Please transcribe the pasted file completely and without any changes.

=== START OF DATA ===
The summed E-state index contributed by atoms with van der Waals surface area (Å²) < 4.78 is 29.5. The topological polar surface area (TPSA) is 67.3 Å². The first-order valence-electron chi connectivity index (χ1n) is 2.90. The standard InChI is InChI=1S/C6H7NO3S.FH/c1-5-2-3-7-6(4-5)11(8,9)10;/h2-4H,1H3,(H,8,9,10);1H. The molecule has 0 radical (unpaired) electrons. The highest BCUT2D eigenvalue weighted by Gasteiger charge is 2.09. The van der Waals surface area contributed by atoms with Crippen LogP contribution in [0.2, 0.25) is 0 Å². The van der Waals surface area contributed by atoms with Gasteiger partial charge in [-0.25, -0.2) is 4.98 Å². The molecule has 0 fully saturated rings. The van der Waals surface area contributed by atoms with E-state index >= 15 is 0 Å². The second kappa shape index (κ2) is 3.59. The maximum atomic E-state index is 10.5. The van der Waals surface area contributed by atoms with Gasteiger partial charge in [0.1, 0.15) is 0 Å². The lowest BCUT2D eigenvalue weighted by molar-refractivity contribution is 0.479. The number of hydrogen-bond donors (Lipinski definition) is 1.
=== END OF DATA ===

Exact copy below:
The summed E-state index contributed by atoms with van der Waals surface area (Å²) < 4.78 is 29.5. The topological polar surface area (TPSA) is 67.3 Å². The first-order valence-electron chi connectivity index (χ1n) is 2.90. The standard InChI is InChI=1S/C6H7NO3S.FH/c1-5-2-3-7-6(4-5)11(8,9)10;/h2-4H,1H3,(H,8,9,10);1H. The molecule has 0 radical (unpaired) electrons. The highest BCUT2D eigenvalue weighted by Gasteiger charge is 2.09. The van der Waals surface area contributed by atoms with Crippen LogP contribution in [0.2, 0.25) is 0 Å². The van der Waals surface area contributed by atoms with Gasteiger partial charge in [-0.25, -0.2) is 4.98 Å². The molecule has 0 fully saturated rings. The van der Waals surface area contributed by atoms with E-state index >= 15 is 0 Å². The second kappa shape index (κ2) is 3.59. The maximum atomic E-state index is 10.5. The van der Waals surface area contributed by atoms with Gasteiger partial charge in [0.1, 0.15) is 0 Å². The lowest BCUT2D eigenvalue weighted by molar-refractivity contribution is 0.479. The number of hydrogen-bond donors (Lipinski definition) is 1.